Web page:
Laurent Meyer, 1911.JPG Laurent Meyer SPD Upper Alsace Markirch-Schnierlach constituency
( Canton Markirch and Canton Schnierlach )
Joseph Remy, 1911.JPG Joseph Remy center Upper Alsace Sennheim-Masmünster constituency 16
Eugène Müller, 1911.JPG Eugène Müller center Upper Alsace Constituency of Thann-St. Amarin 17th
Georg Wolf, 1911.JPG Georg Wolf (Strasbourg) Liberal Democrats Lower Alsace Strasbourg I constituency 18th 2nd Vice President
Karl Burger, 1911.JPG Karl Burger Liberal Democrats Lower Alsace Strasbourg II constituency 19th
Eugen Imbs, 1911.JPG Eugene Imbs SPD Lower Alsace Strasbourg III constituency 20th
Georg Wolfer, 1911.JPG Georg-Wilhelm Wolfer SPD Lower Alsace Strasbourg IV constituency 21st Secretary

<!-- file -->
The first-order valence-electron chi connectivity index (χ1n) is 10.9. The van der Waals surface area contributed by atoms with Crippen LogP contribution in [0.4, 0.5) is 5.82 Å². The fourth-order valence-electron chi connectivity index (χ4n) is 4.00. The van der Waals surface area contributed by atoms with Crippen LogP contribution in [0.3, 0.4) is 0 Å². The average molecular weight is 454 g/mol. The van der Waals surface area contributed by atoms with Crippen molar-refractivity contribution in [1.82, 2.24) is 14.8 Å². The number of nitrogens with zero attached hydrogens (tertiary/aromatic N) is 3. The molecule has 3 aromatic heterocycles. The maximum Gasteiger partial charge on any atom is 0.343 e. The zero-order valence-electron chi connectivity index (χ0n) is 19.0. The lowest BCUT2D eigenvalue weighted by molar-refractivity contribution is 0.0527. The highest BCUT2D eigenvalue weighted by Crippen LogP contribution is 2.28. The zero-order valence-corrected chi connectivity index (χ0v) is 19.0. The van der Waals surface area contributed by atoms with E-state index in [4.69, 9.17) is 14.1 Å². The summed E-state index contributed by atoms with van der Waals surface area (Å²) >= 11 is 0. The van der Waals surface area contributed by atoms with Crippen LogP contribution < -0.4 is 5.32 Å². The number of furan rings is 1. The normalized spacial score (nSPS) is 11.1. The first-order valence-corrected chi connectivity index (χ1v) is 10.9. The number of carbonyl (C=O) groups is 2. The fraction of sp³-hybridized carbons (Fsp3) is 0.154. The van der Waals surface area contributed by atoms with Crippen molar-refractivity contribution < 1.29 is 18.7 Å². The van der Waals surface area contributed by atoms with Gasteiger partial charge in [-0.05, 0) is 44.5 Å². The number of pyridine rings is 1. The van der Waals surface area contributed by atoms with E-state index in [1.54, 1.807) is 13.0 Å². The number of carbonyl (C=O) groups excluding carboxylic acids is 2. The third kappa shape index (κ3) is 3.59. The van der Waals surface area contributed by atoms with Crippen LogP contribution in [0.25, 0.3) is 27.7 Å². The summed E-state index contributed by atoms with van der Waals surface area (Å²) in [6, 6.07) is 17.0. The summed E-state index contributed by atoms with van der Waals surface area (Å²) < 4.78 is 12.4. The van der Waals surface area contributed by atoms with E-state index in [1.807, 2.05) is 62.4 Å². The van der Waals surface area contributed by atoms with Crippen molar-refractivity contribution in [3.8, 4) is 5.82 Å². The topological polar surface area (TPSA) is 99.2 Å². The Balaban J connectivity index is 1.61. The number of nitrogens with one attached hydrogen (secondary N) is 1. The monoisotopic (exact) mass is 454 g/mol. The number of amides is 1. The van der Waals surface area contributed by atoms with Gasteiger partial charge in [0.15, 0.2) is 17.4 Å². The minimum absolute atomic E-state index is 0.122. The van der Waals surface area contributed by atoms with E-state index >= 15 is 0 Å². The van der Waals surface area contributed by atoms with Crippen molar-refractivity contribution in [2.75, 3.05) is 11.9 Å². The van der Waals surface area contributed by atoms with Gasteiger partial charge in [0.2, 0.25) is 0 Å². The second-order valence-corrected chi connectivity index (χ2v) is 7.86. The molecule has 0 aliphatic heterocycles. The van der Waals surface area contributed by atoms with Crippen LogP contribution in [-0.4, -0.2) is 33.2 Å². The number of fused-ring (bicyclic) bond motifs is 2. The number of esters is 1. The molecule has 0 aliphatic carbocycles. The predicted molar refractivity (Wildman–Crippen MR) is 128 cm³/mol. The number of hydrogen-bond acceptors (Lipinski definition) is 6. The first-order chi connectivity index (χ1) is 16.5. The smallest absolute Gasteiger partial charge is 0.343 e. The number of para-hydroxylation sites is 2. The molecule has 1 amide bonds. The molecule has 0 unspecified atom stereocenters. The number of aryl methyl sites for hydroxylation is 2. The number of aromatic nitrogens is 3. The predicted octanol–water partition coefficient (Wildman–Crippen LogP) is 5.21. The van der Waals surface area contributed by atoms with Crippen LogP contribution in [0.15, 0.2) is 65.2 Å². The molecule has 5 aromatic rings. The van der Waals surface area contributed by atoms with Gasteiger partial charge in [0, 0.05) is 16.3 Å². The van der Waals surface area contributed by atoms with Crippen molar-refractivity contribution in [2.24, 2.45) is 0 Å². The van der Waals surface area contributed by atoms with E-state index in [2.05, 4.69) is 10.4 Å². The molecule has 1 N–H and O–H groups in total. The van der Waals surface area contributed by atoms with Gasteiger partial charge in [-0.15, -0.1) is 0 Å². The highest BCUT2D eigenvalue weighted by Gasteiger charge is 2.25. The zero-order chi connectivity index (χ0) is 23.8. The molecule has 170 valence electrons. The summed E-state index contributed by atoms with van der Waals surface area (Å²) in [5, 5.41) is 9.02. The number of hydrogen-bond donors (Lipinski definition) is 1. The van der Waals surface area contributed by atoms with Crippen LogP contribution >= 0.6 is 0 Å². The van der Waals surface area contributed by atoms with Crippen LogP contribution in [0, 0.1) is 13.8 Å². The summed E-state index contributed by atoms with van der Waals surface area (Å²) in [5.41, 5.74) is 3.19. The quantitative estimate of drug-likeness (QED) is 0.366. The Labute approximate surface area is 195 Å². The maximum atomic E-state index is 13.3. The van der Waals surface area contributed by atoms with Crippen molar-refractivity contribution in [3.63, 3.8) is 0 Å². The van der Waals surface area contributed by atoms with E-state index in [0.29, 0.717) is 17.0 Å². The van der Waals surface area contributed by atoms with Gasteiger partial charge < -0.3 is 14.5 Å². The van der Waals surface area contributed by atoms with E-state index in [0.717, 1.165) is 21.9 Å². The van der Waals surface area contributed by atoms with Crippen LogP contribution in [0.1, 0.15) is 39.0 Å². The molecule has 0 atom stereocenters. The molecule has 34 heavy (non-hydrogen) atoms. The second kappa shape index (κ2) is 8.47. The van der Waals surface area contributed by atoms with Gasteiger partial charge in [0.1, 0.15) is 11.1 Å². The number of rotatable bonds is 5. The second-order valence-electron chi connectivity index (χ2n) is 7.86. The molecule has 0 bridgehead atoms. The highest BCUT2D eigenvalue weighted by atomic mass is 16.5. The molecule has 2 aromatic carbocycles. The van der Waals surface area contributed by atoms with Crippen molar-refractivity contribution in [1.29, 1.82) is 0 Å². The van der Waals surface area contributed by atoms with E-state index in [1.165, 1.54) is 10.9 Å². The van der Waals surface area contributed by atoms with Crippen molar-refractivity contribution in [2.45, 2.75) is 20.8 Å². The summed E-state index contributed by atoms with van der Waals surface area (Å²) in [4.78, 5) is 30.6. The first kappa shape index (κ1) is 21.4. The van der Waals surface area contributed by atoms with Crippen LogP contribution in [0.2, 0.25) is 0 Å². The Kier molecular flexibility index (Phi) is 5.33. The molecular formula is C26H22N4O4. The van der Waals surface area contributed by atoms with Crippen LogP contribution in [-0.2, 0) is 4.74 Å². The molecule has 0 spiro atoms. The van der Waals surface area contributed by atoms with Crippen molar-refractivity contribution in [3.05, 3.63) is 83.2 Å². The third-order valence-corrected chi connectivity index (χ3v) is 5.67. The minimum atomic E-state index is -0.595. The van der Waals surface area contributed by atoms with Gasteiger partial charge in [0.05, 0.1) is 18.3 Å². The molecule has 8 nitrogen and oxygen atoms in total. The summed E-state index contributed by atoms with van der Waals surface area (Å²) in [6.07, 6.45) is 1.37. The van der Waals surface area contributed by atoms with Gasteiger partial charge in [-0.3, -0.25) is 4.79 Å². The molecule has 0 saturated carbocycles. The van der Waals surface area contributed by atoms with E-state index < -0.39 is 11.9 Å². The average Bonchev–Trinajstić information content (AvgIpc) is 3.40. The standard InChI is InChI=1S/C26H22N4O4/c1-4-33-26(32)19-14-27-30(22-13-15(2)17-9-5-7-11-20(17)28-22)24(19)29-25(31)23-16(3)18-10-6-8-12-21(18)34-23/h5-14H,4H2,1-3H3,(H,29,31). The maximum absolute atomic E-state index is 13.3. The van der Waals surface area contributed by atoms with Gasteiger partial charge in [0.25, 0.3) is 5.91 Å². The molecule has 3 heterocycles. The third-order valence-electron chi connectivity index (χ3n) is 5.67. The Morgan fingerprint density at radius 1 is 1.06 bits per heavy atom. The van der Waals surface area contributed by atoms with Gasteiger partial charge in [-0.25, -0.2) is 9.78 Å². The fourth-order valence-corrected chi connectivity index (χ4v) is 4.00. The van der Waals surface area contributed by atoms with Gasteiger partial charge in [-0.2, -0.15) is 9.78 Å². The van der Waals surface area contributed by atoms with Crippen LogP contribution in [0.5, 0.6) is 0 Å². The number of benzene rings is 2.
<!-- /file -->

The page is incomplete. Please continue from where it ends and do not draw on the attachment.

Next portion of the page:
Bernhard Böhle, 1911.JPG Bernhard Böhle SPD Lower Alsace Strasbourg constituency V 22nd 1st Vice President
Jacques Peirotes, 1911.JPG Jacques Peirotes SPD Lower Alsace Strasbourg VI constituency 23
Richard Fuchs, 1911.JPG Richard Fuchs SPD Lower Alsace Schiltigheim constituency 24
Laurent Fischer, 1911.JPG Laurent Fischer center Lower Alsace Brumath constituency 25th
Franz Joseph Fix, 1911.JPG Franz Joseph Fix non-attached Lower Alsace Truchtersheim-Hochfelden constituency 26th
Alphonse Gilliot, 1911.JPG Alphonse Gilliot center Lower Alsace Erstein-Benfeld constituency 27 Secretary
Franz Xaver Martz, 1911.JPG Franz Xaver Martz center Lower Alsace Geispolsheim-Oberehnheim constituency 28
Karl Hauss, 1911.JPG Karl Hauss center Lower Alsace Hagenau constituency 29